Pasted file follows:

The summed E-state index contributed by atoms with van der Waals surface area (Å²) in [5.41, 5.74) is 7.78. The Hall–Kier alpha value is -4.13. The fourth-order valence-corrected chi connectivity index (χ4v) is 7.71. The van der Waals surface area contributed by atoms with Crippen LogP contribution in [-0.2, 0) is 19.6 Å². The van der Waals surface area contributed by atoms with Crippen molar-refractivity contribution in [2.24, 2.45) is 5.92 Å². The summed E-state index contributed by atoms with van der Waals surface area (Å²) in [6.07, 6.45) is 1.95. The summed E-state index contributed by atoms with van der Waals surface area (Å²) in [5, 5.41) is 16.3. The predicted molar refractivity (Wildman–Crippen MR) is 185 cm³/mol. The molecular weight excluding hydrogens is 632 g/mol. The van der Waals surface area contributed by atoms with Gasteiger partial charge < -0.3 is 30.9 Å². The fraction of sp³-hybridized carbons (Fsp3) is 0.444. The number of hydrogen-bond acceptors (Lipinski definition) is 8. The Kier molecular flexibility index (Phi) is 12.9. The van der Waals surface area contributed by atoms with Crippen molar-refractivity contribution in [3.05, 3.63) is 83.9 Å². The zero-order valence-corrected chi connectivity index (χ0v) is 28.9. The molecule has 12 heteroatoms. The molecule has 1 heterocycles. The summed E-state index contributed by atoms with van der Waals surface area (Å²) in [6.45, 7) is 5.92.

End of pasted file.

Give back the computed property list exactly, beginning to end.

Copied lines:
The summed E-state index contributed by atoms with van der Waals surface area (Å²) in [5.41, 5.74) is 7.78. The Hall–Kier alpha value is -4.13. The fourth-order valence-corrected chi connectivity index (χ4v) is 7.71. The van der Waals surface area contributed by atoms with Crippen LogP contribution in [-0.2, 0) is 19.6 Å². The van der Waals surface area contributed by atoms with Crippen molar-refractivity contribution in [2.24, 2.45) is 5.92 Å². The summed E-state index contributed by atoms with van der Waals surface area (Å²) in [6.07, 6.45) is 1.95. The summed E-state index contributed by atoms with van der Waals surface area (Å²) in [5, 5.41) is 16.3. The predicted molar refractivity (Wildman–Crippen MR) is 185 cm³/mol. The molecular weight excluding hydrogens is 632 g/mol. The van der Waals surface area contributed by atoms with Gasteiger partial charge < -0.3 is 30.9 Å². The fraction of sp³-hybridized carbons (Fsp3) is 0.444. The number of hydrogen-bond acceptors (Lipinski definition) is 8. The Kier molecular flexibility index (Phi) is 12.9. The van der Waals surface area contributed by atoms with Crippen molar-refractivity contribution in [3.05, 3.63) is 83.9 Å². The zero-order valence-corrected chi connectivity index (χ0v) is 28.9. The molecule has 12 heteroatoms. The molecule has 1 heterocycles. The summed E-state index contributed by atoms with van der Waals surface area (Å²) in [6.45, 7) is 5.92.